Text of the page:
8880 Form PDF Details

The 8880 form is a tax form that has to be filed by individuals who have received certain types of income. The IRS defines the type of income that requires this filing as including interest, dividends, capital gains, retirement distribution, unemployment compensation and prizes. This post will discuss what you need to know about the 8880 Form. This post discusses how to fill out an 8880 Form for different types of income like interest or retirement distributions. You can also see examples in the blog post for filling out your individual information on Schedule B (Interest and Ordinary Dividends) and Schedule C (Capital Gains).

Here is the details about the PDF you were in search of to fill out. It will tell you how much time you will need to fill out 8880 form, what parts you will need to fill in and several other specific details.

QuestionAnswer
Form Name8880 Form
Form Length2 pages
Fillable?Yes
Fillable fields1
Avg. time to fill out42 sec
Other names8880 form 2017, form 8880 2017, 1040nr, irs form 8880 for 2017

Form Preview Example

Form 8880

 

Credit for Qualified Retirement Savings Contributions

 

OMB No. 1545-0074

 

 

 

 

 

 

 

 

 

 

Department of the Treasury

 

Attach to Form 1040, 1040-SR, or 1040-NR.

 

 

 

2021

 

Go to www.irs.gov/Form8880 for the latest information.

 

 

 

Attachment

Internal Revenue Service

 

 

 

 

Sequence No. 54

Name(s) shown on return

 

 

 

 

Your social security number

 

 

 

 

 

 

 

 

You cannot take this credit if either of the following applies.

 

 

 

 

The amount on Form 1040, 1040-SR, or 1040-NR, line 11, is more than $33,000 ($49,500 if head of household; $66,000 if

!

married filing jointly).

 

 

 

 

 

 

 

 

 

CAUTION

The person(s) who made the qualified contribution or elective deferral (a) was born after January 1, 2004; (b) is claimed as a

 

dependent on someone else’s 2021 tax return; or (c) was a student (see instructions).

 

 

 

 

 

 

 

 

 

 

 

 

 

 

 

 

 

(a) You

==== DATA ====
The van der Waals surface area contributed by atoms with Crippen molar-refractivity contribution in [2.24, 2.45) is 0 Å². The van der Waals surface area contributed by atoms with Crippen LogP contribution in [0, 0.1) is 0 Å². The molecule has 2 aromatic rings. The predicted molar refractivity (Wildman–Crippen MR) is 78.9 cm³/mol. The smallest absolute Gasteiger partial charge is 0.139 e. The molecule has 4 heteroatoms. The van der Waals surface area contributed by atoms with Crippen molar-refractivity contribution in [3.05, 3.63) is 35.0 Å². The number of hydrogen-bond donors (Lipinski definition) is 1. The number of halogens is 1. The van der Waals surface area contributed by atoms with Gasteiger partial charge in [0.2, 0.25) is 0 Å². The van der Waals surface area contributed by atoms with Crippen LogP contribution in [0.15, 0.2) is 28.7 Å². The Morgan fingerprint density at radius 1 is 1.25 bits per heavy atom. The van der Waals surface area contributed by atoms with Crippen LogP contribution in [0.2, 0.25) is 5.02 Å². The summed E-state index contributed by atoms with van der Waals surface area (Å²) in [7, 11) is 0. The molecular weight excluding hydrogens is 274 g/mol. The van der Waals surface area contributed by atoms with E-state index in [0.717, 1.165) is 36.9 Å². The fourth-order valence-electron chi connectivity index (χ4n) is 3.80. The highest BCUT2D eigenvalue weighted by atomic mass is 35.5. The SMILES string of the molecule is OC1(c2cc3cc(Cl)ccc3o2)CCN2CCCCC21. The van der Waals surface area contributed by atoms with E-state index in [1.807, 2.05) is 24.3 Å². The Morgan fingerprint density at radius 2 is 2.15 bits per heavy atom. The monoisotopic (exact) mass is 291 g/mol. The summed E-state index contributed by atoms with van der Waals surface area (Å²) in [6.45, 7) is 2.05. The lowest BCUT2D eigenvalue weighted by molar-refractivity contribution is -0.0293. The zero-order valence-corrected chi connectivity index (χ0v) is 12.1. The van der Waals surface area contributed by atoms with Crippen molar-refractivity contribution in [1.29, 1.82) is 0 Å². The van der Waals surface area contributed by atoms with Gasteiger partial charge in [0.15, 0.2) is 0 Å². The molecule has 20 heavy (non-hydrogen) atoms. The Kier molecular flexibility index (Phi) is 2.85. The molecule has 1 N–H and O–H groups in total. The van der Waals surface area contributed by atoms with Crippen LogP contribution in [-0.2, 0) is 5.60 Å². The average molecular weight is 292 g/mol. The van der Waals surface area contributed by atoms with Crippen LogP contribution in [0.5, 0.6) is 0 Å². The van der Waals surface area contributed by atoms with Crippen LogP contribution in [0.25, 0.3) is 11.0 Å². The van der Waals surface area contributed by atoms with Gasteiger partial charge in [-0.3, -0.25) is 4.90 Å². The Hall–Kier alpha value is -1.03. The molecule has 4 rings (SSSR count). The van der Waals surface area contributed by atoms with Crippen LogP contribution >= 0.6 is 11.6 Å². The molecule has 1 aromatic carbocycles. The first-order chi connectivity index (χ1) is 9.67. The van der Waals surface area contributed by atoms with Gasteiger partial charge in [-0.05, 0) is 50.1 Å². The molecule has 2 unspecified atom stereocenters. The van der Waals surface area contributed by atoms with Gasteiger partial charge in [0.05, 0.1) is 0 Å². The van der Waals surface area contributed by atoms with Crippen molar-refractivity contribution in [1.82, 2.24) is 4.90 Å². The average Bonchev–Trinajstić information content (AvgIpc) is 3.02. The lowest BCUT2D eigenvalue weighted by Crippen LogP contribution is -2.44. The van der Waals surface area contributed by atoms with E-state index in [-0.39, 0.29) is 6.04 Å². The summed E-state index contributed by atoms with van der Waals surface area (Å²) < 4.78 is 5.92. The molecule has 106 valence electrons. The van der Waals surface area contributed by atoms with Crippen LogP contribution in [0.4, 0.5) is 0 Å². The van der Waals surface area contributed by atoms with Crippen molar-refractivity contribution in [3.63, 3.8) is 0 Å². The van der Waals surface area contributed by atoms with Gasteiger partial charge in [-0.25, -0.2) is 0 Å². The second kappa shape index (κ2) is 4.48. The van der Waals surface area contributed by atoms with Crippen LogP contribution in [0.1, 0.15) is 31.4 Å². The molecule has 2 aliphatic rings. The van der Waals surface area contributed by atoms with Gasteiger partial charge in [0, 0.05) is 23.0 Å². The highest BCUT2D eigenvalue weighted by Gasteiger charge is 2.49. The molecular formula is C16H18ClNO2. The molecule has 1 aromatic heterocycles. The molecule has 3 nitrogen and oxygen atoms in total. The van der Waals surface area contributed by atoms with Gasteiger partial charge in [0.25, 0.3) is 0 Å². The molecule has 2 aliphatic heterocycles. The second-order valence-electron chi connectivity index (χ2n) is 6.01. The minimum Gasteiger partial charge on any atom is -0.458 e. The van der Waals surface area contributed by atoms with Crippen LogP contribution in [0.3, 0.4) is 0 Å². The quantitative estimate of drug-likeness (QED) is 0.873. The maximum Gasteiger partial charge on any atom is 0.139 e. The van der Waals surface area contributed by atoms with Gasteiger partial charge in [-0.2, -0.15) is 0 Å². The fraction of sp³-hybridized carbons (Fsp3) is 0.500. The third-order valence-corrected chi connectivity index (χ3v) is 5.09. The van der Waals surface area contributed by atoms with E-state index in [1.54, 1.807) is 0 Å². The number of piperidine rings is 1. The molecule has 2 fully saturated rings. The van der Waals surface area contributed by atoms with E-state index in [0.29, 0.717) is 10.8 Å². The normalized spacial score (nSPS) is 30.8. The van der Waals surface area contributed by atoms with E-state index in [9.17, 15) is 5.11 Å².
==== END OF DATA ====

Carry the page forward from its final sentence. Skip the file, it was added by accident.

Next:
(b) Your spouse

1Traditional and Roth IRA contributions, and ABLE account contributions by the

designated beneficiary for 2021. Do not include rollover contributions

1

2Elective deferrals to a 401(k) or other qualified employer plan, voluntary employee

contributions, and 501(c)(18)(D) plan contributions for 2021 (see instructions) . .

2

3 Add lines 1 and 2

3

4Certain distributions received after 2018 and before the due date (including

 

extensions) of your 2021 tax return (see instructions). If married filing jointly, include

 

 

 

 

both spouses’ amounts in both columns. See instructions for an exception .

. .

4

 

 

5

Subtract line 4 from line 3. If zero or less, enter -0-

. .

5

 

 

6

In each column, enter the smaller of line 5 or $2,000

. .

6

 

 

7

Add the amounts on line 6. If zero, stop; you can’t take this credit . . . .

. . .

. . . . .

 

7

8

Enter the amount from Form 1040, 1040-SR, or 1040-NR, line 11* . . . .

 

8

 

 

 

9Enter the applicable decimal amount from the table below.

If line 8 is—

 

And your filing status is—

 

 

 

 

But not

Married

 

Head of

Single, Married filing

 

 

 

Over—

filing jointly

 

household

separately, or

 

 

 

over—

 

 

 

 

 

Enter on line 9—

Qualifying widow(er)

 

 

 

 

 

 

 

 

 

 

 

 

 

 

 

 

---

$19,750

0.5

0.5

0.5

 

 

 

$19,750

$21,500

0.5

0.5

0.2

 

 

 

$21,500

$29,625

0.5

0.5

0.1

9

x 0 .

$29,625

$32,250

0.5

0.2

0.1

 

 

 

$32,250

$33,000

0.5

0.1

0.1

 

 

 

$33,000

$39,500

0.5

0.1

0.0

 

 

 

$39,500

$43,000

0.2

0.1

0.0

 

 

 

$43,000

$49,500

0.1

0.1

0.0

 

 

 

$49,500

$66,000

0.1

0.0

0.0

 

 

 

$66,000

---

0.0

0.0

0.0

 

 

 

Note: If line 9 is zero, stop; you can’t take this credit.

10

Multiply line 7 by line 9

10

11

Limitation based on tax liability. Enter the amount from the Credit Limit Worksheet in the instructions

11

12

Credit for qualified retirement savings contributions. Enter the smaller of line 10 or line 11 here

 

 

and on Schedule 3 (Form 1040), line 4

12

*See Pub. 590-A for the amount to enter if you claim any exclusion or deduction for foreign earned income, foreign housing, or income from Puerto Rico or for bona fide residents of American Samoa.

For Paperwork Reduction Act Notice, see your tax return instructions.

Cat. No. 33394D

Form 8880 (2021)

Form 8880 (2021)

Page 2

General Instructions

Section references are to the Internal Revenue Code.

Reminder

Contributions by a designated beneficiary to an Achieving a Better Life Experience (ABLE) account. A retirement savings contribution credit may be claimed for the amount of contributions you, as the designated beneficiary of an ABLE account, make before January 1, 2026, to the ABLE account. See Pub. 907, Tax Highlights for Persons With Disabilities, for more information.

Future Developments

For the latest information about developments related to Form 8880 and its instructions, such as legislation enacted after they were published, go to www.irs.gov/Form8880.

Purpose of Form

Use Form 8880 to figure the amount, if any, of your retirement savings contributions credit (also known as the saver’s credit).

TIP

This credit can be claimed in addition to any IRA deduction

claimed on Schedule 1 (Form 1040), line 20.

Who Can Take This Credit